7 Things That Change as Senior Dogs Get Older
While the average lifespan of a healthy dog is 10-13 years, some can live much longer. As senior dogs age, they begin to show signs of age-related decline, similar to humans. While several changes occur in a senior dog, the most common include:
They Take Longer to Respond to Training Cues
This is because they are slower to learn and remember new things. Owners who used to succeed with their dogs may find themselves frustrated when their older pet fails at learning something new or responding quickly enough in a particular situation.
Decreased Energy Levels
The dog might need more naps in the middle of the day and sleep more than usual. He might also have trouble getting up from a lying position or walking without assistance. You'll also notice the dog putting more effort into activities that were previously easy to manage, such as running, jumping, or even moving around.
Higher Susceptibility to Diseases and Injury
Senior dogs are at risk of contracting different diseases because of their immune system changes. It's common to see a senior dog have joint pain and stiffness due to Osteoarthritis. Other senior dog diseases include cancer, dental issues, reduced kidney and lung functions, and heart disease. Further, senior dogs can take fairly long to recover from these diseases.
Senior dogs undergo certain physical changes as they get older. While each dog differs, the most common include:
- Cloudy eyes
- Horrible breath
- Changes in weight
- Urine incontinence or 'challenges when going.
- Skin bumps and lumps
- Greying and thinning fur
- Dense footpads and fragile nails
- Changes in their nutritional needs
- Reduced cognitive functions
While some of these physical changes are natural, ensure you talk to your vet about how to navigate through them.
Fading Sense of Smell, Eyesight, and Hearing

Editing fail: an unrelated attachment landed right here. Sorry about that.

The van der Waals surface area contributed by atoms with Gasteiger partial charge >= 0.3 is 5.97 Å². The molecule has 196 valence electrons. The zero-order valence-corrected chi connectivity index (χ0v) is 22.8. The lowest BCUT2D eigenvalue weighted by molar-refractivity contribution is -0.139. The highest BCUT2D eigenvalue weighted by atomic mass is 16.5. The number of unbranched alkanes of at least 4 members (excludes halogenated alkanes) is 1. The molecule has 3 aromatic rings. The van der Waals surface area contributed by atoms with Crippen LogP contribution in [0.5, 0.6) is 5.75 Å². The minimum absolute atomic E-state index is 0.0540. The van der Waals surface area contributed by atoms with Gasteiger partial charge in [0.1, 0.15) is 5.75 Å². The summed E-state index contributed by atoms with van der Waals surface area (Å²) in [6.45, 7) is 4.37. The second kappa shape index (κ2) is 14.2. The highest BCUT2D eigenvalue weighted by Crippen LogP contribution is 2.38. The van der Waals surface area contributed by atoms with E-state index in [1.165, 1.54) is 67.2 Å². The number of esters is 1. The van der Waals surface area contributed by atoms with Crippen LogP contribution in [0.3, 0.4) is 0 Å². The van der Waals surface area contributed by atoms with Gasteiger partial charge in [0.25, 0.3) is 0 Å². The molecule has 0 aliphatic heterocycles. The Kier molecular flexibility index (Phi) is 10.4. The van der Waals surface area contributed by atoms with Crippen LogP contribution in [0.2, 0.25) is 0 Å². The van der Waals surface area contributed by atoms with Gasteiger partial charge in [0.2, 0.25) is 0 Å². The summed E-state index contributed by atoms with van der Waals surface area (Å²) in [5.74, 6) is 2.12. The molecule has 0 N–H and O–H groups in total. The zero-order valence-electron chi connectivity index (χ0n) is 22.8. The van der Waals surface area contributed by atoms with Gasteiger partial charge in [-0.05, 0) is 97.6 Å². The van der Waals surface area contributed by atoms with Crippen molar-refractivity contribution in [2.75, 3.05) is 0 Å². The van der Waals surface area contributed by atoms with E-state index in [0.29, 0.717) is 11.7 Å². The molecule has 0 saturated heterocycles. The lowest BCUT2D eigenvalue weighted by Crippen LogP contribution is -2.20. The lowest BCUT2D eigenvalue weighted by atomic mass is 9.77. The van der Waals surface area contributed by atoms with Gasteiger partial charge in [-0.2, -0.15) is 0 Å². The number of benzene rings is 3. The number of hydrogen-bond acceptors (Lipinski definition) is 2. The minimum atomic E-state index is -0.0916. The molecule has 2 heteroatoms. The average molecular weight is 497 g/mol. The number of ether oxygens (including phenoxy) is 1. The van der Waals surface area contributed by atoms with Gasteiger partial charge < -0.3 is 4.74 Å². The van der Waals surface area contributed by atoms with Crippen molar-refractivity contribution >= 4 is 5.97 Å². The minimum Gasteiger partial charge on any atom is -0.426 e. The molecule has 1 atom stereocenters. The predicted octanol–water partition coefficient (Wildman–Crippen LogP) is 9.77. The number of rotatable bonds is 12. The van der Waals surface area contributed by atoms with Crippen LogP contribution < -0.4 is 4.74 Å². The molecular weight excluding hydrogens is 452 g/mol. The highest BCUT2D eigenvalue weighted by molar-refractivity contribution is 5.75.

Senior dogs can lose their sense of smell, making detecting scents, even food, difficult. They may need help in basic tasks like navigating around the house or outside. Additionally, they may not be able to hear commands from you as well as before; this could lead them to do something unexpected.
General Reduced Physical Activity
A combination of several factors, including age, level of fitness, and changes in the effectiveness of the dog's joints, and overall health, can cause the senior dog's reduced physical activity. The dog may have trouble running as fast or jumping as high. You may notice that they're not as interested in socializing, walking, or playing with humans and other dogs.
Sensitivity to Loud Noises and Bright Lights
Senior dogs may be more sensitive to loud noises and bright lights, making them feel even more uncomfortable. For instance, lights and sounds from fireworks or thunderstorms become unappealing to them. Due to this sensitivity, senior dogs might be willing to stay indoors and enjoy the quiet rather than go outside.
How to Love and Care for a Senior Dog in Tempe
Adapting to the changes your furry buddy is going through can be challenging. However, there are steps you can take to care for and love them, making them feel younger:
- Prepare a well-balanced and digestible meal and enough fluids
- Regular exercise
- Games and puzzles to stimulate their cognitive functions
- Regular consultation with a vet. There are several around Arcadia, Chandler, and Laveen and throughout Arizona
- Improve your home to make it more senior dog friendly
- Maintain a consistent daily routine
- Don't skip on grooming and cleanliness to reduce the risk of infections
- Take out a pet insurance cover to help in case of illnesses and accidents
Fill Your Senior Dog's Life in Sun Lakes With Love and Beauty
Aging is normal in dogs, just like in humans. Be patient with your senior dog; love them and pet them more. Their remaining days should be full of love, beauty, and wonder from you.
At Senior Helpers, we offer specialized in-home senior to persons over the age of 65 and their loved ones in Arcadia, Chandler, and Laveen and throughout Arizona. Contact us today to learn more about services.